Michigan Supreme Court Holds No Restitution For Uncharged Acts.

On June 26th, 2014, the Michigan Supreme Court held in a criminal case that a trial court may not impose restitution on a defendant solely based on uncharged acts.

In People v McKinley, Docket No. 147391, the Michigan Supreme Court addressed an appeal where the issue centered around whether the trial court had the authority under the restitution statute to assess restitution to defendant for criminal acts the prosecution never charged him with committing.

From the opinion's syllabus:

Matthew C. McKinley was found guilty by a jury in the Calhoun Circuit Court of larceny over $20,000, malicious destruction of property over $20,000, and inducing a minor to commit a felony in connection with a series of thefts of commercial air conditioning units. The trial court, Conrad J. Sindt, J., sentenced the defendant, as a fourth-offense habitual offender, to concurrent terms of 12 to 25 years in prison on each count and reserved a decision regarding restitution. Following a hearing, and over defense counsel’s objection to the amount of restitution assessed, the court entered an amended judgment of sentence to reflect the imposition of $158,180.44 in restitution against the defendant. Of that total, the defendant was ordered to pay $63,749.44 to the four victims of the offenses of which he was convicted and $94,431 to the victims of uncharged thefts attributed to the defendant by his accomplice. The Court of Appeals, FORT HOOD, P.J., and FITZGERALD and O’CONNELL, JJ., vacated the defendant’s conviction for larceny over $20,000, but otherwise affirmed his convictions and sentences in an unpublished opinion per curiam issued May 16, 2013 (Docket No. 307360). The panel rejected the defendant’s argument that Michigan’s restitution scheme was unconstitutional because it permitted trial courts to impose restitution on the basis of facts not proved to the trier of fact beyond a reasonable doubt. The Supreme Court granted defendant’s application for leave to appeal, limited to the issues whether an order of restitution was equivalent to a criminal penalty and whether Michigan’s statutory restitution scheme was unconstitutional insofar as it permitted the trial court to order restitution based on conduct for which a defendant was not charged that had not been submitted to a jury or proven beyond a reasonable doubt. 495 Mich 897 (2013).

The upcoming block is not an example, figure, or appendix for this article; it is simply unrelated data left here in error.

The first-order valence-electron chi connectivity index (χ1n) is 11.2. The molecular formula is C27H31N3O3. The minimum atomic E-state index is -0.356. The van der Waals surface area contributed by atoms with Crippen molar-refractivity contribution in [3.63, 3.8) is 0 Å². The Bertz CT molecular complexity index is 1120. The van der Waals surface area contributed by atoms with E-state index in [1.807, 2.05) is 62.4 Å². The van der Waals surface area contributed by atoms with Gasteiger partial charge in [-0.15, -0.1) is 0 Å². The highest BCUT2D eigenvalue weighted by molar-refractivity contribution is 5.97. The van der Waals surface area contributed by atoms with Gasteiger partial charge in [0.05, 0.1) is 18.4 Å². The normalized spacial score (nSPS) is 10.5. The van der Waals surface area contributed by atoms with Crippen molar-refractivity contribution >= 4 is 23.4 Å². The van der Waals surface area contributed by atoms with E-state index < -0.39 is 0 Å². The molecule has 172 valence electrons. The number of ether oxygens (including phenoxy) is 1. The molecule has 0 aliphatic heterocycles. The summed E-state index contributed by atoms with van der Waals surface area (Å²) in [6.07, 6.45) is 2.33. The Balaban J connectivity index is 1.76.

In an opinion by Justice MCCORMACK, joined by Chief Justice YOUNG and Justices MARKMAN, KELLY, ZAHRA, and VIVIANO, the Supreme Court held:

A trial court’s restitution award that is based solely on conduct for which the defendant was not charged may not be sustained. People v Gahan, 456 Mich 264 (1997), was overruled to the extent it held that MCL 780.766(2) authorizes the sentencing court to order criminal defendants to pay restitution to all victims, even if those specific losses were not the factual predicate for the conviction.